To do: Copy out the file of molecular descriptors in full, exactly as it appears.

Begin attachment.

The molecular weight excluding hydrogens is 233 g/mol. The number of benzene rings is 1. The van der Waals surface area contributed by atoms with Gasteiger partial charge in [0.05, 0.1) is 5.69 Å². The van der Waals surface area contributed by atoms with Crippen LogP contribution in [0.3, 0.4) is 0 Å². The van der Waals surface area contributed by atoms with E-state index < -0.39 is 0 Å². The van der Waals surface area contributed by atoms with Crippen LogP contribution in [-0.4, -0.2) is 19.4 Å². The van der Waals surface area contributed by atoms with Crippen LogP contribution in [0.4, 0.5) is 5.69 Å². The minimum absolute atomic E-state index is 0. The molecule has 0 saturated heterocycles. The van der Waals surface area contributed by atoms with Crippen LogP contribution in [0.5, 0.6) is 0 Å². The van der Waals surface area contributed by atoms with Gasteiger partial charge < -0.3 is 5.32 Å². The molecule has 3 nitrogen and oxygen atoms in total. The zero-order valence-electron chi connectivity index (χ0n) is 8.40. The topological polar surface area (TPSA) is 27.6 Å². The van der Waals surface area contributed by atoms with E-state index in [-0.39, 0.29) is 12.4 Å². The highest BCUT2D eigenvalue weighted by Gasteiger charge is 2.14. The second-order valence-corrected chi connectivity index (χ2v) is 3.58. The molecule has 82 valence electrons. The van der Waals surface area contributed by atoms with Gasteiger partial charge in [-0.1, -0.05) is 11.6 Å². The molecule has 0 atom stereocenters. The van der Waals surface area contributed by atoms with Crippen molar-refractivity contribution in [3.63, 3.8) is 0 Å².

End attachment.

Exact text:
The molecular weight excluding hydrogens is 233 g/mol. The number of benzene rings is 1. The van der Waals surface area contributed by atoms with Gasteiger partial charge in [0.05, 0.1) is 5.69 Å². The van der Waals surface area contributed by atoms with Crippen LogP contribution in [0.3, 0.4) is 0 Å². The van der Waals surface area contributed by atoms with E-state index < -0.39 is 0 Å². The van der Waals surface area contributed by atoms with Crippen LogP contribution in [-0.4, -0.2) is 19.4 Å². The van der Waals surface area contributed by atoms with Crippen LogP contribution in [0.4, 0.5) is 5.69 Å². The minimum absolute atomic E-state index is 0. The molecule has 0 saturated heterocycles. The van der Waals surface area contributed by atoms with Crippen LogP contribution in [0.5, 0.6) is 0 Å². The van der Waals surface area contributed by atoms with Gasteiger partial charge < -0.3 is 5.32 Å². The molecule has 3 nitrogen and oxygen atoms in total. The zero-order valence-electron chi connectivity index (χ0n) is 8.40. The topological polar surface area (TPSA) is 27.6 Å². The van der Waals surface area contributed by atoms with E-state index in [-0.39, 0.29) is 12.4 Å². The highest BCUT2D eigenvalue weighted by Gasteiger charge is 2.14. The second-order valence-corrected chi connectivity index (χ2v) is 3.58. The molecule has 82 valence electrons. The van der Waals surface area contributed by atoms with Gasteiger partial charge in [-0.1, -0.05) is 11.6 Å². The molecule has 0 atom stereocenters. The van der Waals surface area contributed by atoms with Crippen molar-refractivity contribution in [3.63, 3.8) is 0 Å².